More Safety for Fighters by Loyiso Mtya

The Trainers

The resistance of trainers to stop fights starts with a conflict of interests and ends with the boxers themselves. Trainers naturally have so much confidence – sometimes misplaced - in the abilities of some of their boxers that they elongate their stay in the fights and expose them to too much punishment believing that something is still going to happen. The confidence ranges from the boxer s ability to soak up punishment, killer punch, and or the trainer’s belief in himself to turn things around for the fighter. Those abilities in both cases are sometimes overrated.

The trainers themselves must not only be able to teach, condition and advise the boxers, but also to detach themselves from the boxer and look at the situation in a holistic manner. This is very difficult indeed because of firstly, the confidence they have built in the boxers, and secondly, the bond that has developed between them and keeps them together. Countless hours of physical interaction, exchanging words, sweat, blood and takes the boxing partnerships to levels beyond your normal father and son relationships people usually talk about. They become like lovers. They will not let each other down. They also become very jealous.

The Boxers

The boxers themselves are to blame for what happens to their lives by not disclosing previous injuries. A lot of boxers go into fights with injuries known to them but no to their managers and trainers. They know that telling could result in the fight being postponed or cancelled. The reasons for not telling are purely economic. Cancelling the fights denies them of opportunities to make money. We have cases in point that will not be mentioned now where boxers have injured themselves severely in life outside boxing while preparing for fights. They take these secrets to the ring, and sometimes beyond the ring.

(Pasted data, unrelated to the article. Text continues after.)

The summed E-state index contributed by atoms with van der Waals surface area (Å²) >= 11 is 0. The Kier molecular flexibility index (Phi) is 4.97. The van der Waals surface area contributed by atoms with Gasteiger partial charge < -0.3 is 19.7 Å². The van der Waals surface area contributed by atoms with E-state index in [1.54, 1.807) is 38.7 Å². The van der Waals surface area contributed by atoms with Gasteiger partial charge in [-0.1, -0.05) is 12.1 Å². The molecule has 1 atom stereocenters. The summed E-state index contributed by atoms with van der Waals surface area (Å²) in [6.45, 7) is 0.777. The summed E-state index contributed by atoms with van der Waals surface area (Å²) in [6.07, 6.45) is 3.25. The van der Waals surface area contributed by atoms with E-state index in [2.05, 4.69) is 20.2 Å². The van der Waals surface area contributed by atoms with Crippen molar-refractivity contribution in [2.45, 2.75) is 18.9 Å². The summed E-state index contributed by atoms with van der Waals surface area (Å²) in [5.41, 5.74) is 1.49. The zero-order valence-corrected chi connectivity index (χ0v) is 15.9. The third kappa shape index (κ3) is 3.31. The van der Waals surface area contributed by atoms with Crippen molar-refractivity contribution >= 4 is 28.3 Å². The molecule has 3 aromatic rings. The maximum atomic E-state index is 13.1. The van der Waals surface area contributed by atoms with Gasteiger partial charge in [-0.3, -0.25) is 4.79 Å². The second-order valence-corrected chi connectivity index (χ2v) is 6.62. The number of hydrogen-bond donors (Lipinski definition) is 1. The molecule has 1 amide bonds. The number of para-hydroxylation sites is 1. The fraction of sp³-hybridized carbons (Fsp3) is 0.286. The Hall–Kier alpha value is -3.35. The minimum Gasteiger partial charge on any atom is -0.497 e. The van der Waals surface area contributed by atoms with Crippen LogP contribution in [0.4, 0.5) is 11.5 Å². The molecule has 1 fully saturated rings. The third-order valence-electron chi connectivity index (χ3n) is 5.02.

What To Do

Maybe Boxing SA must allocate more manpower in the authority to assist the referee stop fights. The fight Supervisor is the person delegated the powers by BSA to take direct control of the whole tournament, including the referee. That person, by virtue of his/her powers, knowledge of the game and experience, should be given the added responsibility of indicating to the referee when the time to stop the fight has come.